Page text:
Quantitative evaluation of coronary flow reserve studied by positron emission tomography is a strong predictor of progression to severe symptoms and to ES HCM [76]. An estimate of coronary flow reserve can be obtained in the echo-lab by the simple transthoracic Doppler echocardiographic approach of the mid-distal left anterior descending artery and recently its prognostic role has been tested in a population of patients with HCM. Cortigiani et al [77], found that patients with reduced coronary flow reserve (≤2) have a worse prognosis than patients with normal values (>2). Clinical events recorded during follow-up were death, nonfatal myocardial infarction (defined by typical symptoms, increased cardiac enzyme, and/or electrocardiographic changes), cardioverter- defibrillator implantation, hospitalization for heart failure or unstable angina, syncope, and paroxysmal or chronic atrial fibrillation. Authors found that this coronary flow reserve was a strong and independent predictor of outcome in HCM patients.


MRI is an important imaging technique with an expanding role in the contemporary evaluation of patients with HCM; it provides complete LV reconstruction and a precise definition of the distribution and pattern of hypertrophy [78]. This is particularly useful in patients without a clear LV anatomic characterization by echocardiography. Measurements of MWT by echocardiography and by MRI are strictly related whereas MWT shows weak relationship when related to LV mass [79, 80].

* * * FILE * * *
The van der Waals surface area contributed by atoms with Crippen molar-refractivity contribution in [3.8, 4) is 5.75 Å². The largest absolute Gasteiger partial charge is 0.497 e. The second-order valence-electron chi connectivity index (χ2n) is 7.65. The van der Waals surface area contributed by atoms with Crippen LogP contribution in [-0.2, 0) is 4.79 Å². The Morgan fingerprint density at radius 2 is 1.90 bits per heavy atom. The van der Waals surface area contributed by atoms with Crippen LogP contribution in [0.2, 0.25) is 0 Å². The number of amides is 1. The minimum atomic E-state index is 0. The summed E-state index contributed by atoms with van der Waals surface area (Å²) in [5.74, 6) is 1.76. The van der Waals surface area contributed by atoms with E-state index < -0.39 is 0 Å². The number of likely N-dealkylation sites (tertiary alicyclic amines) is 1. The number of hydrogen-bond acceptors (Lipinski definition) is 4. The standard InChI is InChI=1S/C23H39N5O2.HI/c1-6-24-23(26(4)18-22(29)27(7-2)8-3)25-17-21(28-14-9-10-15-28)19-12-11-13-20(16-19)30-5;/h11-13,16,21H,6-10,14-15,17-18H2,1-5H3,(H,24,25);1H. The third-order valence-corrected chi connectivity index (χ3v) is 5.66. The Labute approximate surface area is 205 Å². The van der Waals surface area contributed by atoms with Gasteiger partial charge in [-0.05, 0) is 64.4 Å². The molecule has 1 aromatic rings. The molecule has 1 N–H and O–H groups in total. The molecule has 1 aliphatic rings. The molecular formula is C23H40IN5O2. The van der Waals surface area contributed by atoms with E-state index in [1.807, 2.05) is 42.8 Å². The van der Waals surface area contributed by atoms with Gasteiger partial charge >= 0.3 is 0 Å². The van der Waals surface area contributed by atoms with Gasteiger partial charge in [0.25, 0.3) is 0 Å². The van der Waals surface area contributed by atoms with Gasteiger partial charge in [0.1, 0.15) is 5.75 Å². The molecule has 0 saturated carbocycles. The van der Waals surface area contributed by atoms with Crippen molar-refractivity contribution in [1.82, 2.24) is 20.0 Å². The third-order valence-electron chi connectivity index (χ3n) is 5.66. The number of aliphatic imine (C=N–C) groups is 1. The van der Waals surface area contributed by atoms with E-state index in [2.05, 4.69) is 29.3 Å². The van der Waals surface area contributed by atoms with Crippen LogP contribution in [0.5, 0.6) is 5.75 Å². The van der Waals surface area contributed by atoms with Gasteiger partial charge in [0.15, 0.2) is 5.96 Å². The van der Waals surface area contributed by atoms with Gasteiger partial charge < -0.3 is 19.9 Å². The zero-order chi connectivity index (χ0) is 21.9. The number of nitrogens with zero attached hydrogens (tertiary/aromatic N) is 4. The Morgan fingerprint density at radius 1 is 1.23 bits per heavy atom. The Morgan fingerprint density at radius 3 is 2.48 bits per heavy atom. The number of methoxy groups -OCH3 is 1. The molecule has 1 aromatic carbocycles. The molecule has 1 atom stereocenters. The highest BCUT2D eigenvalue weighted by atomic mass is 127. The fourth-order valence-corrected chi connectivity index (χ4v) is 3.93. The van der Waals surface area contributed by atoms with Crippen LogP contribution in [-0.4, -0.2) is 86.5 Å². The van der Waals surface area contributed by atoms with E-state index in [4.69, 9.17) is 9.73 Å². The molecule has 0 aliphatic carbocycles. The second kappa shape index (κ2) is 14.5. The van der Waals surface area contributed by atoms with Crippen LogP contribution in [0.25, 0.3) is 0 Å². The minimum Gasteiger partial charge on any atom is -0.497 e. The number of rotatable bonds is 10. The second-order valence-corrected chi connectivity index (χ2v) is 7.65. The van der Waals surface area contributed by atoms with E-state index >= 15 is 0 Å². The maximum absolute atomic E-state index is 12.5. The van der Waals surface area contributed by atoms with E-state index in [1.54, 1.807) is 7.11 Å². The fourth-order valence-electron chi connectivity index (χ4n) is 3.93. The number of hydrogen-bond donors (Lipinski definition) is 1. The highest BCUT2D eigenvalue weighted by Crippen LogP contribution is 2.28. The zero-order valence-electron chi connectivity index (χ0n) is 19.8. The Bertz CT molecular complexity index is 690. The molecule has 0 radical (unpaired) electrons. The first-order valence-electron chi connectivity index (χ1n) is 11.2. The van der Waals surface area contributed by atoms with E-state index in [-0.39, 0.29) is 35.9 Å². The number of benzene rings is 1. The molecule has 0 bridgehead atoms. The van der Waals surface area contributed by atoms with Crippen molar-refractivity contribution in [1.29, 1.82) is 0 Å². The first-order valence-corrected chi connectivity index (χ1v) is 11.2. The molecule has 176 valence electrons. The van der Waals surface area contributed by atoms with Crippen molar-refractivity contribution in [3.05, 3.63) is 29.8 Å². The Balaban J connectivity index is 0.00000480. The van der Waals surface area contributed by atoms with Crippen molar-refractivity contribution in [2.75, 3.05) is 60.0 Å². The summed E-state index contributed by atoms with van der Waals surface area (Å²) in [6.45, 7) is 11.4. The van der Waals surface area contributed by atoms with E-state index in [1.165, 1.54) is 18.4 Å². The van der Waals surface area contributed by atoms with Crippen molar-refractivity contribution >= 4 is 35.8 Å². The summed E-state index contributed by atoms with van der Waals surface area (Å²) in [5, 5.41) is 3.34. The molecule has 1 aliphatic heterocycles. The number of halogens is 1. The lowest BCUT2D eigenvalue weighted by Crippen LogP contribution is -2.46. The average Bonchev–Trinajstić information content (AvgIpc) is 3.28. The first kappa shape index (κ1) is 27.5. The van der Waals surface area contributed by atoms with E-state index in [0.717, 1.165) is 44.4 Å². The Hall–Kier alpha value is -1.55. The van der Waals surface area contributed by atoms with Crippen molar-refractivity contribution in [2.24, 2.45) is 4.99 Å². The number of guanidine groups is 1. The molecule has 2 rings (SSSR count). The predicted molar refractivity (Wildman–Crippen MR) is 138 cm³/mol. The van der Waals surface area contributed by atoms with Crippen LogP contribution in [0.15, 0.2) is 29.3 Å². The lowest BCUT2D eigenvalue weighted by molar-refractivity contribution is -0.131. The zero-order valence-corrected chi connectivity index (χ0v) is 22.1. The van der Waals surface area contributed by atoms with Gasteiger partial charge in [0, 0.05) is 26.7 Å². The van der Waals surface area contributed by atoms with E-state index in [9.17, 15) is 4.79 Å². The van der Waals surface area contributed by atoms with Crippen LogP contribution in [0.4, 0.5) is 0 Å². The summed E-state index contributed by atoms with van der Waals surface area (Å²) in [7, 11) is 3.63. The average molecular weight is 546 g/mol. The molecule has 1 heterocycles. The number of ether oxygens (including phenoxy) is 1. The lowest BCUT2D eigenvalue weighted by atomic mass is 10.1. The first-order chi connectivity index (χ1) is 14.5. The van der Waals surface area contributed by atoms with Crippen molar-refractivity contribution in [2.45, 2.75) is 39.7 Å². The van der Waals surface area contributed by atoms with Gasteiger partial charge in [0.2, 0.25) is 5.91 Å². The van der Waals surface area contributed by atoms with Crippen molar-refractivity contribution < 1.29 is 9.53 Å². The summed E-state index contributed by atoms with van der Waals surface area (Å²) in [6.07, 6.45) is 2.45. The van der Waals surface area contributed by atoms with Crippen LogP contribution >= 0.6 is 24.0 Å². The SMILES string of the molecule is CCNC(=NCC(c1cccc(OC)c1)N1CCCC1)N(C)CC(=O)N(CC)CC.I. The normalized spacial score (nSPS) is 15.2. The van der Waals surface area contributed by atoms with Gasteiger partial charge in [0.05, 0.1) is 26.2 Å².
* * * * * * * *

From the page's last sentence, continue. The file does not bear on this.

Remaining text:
In patients highly suspected to have HCM, but with a negative echocardiogram for LV hypertrophy, MRI represents an additive diagnostic chance as proposed by Rickers et al; Authors found, in a population involving almost 50 patients, that MRI was capable of identifying regions of LV hypertrophy (in particular at anterolateral level) not readily recognized by echocardiography, which were solely responsible for diagnosis of the HCM phenotype in an important minority of patients [81]. Moreover, the measure of LV mass and the characterization of abnormal substrate of fibrosis will probably provide implications of these findings in the risk stratification [81]. Nevertheless, it must be underscored that MRI doesn't provide complete LV tissue characterization and, thus, can not be used as a non-invasive biopsy.